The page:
CIA analyst 1: Right there, next to the burning trash pile.
CIA analyst 2: Well I'll be.. sure looks like him. Run him through the face rec!

We posted here about the post-mortem face rec verification. This is the first I've seen of a face-rec verification before the raid.

UPDATE: Most every initial report about the events surrounding the bin Laden take-down have been wrong so some skepticism is in order. I can't vouch for the fact that there was satellite based recognition. But if a satellite can get a decent-quality image of a person's face, there is no technological reason why that image cannot be processed through a facial recognition system. Since face recognition is exactly that, face recognition, not top-of-the-head recognition, the bench press (where the exerciser is on his/her back ) is one possible way that a satellite would get such an image.

Clubs to keep fighting proposed pokies reforms, despite concessions

The Australian
As independent MP Andrew Wilkie confidently declared he had the numbers to push gambling reforms through parliament, Clubs Australia said the blueprint for change handed down by a parliamentary committee today was a “dog's breakfast”.

Clubs Australia executive director Anthony Ball said the pre-commitment scheme, allowing players to set a limit on how much they are willing to lose, would cost clubs billions and force taxpayers to pay massive compensation to venues.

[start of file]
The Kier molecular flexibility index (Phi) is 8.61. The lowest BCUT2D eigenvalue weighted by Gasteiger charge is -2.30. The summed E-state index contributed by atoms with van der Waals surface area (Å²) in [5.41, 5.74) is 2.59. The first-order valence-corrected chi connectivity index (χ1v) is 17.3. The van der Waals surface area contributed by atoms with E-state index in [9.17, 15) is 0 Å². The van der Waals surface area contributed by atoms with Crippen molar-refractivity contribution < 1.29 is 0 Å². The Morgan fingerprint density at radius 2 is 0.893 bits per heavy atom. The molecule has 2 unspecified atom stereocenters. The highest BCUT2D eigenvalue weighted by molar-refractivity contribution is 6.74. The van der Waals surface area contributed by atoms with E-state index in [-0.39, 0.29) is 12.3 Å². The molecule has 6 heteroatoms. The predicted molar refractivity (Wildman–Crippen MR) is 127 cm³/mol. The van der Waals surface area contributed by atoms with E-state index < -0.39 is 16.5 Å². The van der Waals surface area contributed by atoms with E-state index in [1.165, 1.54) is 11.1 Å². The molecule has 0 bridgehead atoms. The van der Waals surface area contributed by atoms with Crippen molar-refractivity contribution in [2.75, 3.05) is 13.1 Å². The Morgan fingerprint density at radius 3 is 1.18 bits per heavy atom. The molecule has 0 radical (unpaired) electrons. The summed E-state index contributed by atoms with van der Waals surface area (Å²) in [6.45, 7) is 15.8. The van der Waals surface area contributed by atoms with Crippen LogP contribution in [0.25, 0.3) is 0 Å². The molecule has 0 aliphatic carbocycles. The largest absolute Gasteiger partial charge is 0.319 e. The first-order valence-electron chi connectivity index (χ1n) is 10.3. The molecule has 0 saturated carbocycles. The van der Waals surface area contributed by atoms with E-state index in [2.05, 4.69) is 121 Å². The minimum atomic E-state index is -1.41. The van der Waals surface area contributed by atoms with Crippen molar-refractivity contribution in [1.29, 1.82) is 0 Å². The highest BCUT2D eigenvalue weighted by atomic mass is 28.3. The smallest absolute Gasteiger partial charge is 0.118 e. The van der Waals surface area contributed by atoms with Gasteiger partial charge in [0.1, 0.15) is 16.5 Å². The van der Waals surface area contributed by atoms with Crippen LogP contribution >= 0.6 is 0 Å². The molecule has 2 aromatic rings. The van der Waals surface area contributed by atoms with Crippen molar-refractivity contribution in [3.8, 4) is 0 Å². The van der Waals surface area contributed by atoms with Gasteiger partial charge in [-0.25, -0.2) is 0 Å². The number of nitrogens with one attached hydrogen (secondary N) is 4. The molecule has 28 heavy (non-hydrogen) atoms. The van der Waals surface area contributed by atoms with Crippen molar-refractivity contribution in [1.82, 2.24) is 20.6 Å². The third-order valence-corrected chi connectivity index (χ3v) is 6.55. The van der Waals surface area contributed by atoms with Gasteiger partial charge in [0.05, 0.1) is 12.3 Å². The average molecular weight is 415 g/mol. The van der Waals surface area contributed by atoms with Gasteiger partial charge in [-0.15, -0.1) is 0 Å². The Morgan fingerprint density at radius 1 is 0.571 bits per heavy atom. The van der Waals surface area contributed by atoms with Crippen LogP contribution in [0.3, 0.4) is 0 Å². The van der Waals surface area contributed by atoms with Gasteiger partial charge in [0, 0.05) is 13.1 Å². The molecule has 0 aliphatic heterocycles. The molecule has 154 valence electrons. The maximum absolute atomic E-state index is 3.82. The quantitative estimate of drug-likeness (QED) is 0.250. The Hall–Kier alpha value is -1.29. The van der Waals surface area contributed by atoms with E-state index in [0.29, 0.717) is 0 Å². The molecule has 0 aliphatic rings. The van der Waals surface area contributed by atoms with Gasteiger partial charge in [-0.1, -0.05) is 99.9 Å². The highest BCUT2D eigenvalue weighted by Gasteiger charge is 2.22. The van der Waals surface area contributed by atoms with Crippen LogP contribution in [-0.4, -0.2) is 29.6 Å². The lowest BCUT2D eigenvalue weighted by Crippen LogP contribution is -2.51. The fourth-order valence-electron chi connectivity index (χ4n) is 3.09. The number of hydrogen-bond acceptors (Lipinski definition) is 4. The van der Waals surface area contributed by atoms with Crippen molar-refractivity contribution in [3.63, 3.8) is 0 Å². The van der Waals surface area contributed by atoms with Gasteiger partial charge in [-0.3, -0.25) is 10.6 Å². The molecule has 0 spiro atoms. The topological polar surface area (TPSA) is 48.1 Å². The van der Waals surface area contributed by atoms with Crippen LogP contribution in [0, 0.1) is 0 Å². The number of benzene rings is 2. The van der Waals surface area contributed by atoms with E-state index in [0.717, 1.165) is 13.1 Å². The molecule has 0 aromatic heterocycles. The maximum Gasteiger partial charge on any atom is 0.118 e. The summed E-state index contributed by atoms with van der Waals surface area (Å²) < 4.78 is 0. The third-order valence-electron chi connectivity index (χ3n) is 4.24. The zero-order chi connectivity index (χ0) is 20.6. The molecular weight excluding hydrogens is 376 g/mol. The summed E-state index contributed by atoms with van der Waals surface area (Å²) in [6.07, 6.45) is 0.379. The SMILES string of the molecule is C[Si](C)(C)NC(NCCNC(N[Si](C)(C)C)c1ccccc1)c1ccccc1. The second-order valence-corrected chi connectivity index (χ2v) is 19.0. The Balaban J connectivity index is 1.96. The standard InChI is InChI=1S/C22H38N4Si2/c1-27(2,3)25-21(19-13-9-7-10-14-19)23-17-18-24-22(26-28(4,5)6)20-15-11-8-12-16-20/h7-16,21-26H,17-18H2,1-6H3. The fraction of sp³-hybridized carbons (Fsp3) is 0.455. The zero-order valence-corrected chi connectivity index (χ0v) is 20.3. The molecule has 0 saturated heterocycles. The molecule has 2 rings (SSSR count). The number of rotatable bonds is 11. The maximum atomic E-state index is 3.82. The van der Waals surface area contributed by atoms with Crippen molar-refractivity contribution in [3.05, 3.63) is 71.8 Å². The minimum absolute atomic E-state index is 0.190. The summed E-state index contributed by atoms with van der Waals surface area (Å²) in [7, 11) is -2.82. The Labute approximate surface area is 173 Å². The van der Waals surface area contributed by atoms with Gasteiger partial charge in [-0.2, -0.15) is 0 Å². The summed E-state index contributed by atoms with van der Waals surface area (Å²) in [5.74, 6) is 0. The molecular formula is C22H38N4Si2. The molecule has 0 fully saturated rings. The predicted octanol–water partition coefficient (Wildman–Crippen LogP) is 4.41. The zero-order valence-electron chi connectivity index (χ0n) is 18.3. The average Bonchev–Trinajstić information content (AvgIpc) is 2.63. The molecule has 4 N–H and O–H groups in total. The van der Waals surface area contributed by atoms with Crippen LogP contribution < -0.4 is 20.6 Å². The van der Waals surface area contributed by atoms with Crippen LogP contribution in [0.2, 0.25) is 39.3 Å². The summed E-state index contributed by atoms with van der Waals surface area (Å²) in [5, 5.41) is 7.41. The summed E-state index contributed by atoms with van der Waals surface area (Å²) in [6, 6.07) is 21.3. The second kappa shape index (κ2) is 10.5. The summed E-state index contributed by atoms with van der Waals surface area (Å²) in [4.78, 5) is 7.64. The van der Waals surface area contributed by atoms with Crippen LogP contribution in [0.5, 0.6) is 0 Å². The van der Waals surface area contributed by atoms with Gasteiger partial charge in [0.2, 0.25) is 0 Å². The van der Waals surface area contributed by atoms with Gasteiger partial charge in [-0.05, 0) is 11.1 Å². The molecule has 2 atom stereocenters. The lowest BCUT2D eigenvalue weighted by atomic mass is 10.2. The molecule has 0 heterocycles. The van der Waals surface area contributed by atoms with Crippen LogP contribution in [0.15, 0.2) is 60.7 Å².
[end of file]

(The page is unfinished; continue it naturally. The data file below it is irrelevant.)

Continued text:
“This is a mandatory pre-commitment scheme which is a licence to punt,” he said.

“There is not a scintilla of evidence that this will help problem gamblers. This is just a system designed to inconvenience recreational gamblers.”
We've followed this closely.

It's nice to see the Clubs Australia folks finally starting to stand on their hind legs. Problem gamblers and privacy-loving Australians everywhere need them right now.

Problem gamblers deserve the tools they need. The proposed rules are worse than the status quo.

For an explanation of why and much more on the subject please consider the posts at the link.

South Africa Criminal record checks go biometric

IT Web
SA's newest credit information bureau, Inoxico, last week unveiled a biometric fingerprint scanning facility as the sector needs to comply with the police's digital system.

The move is expected to speed up industry queries into whether prospective employees have criminal records. CIO Marius van Niewenhuizen adds the biometric facility will also help clear job applicants who are incorrectly thought to have records, because of inaccuracies when data is captured.(emphasis mine)
The bolded section is often overlooked in the Identity management conversation.

Thursday, May 5, 2011

Malaysia to start fingerprinting visitors

Foreigners entering and leaving the country will have both index fingers scanned at Immigration checkpoints beginning next month (New Straits Times)
The procedure is a new security feature to curb transboundary crime and terrorism.

Called the biometric fingerprint security system, it is aimed at enhancing security in the immigration clearance process, which currently involves only the stamping of passports and matching photographs in the passports to faces.

And Also:
Malaysia to start fingerprint check of foreigners (Press Trust of India)
Immigration officials said that with rampant forgery of travel documents nowadays, the biometric system would allay this worry.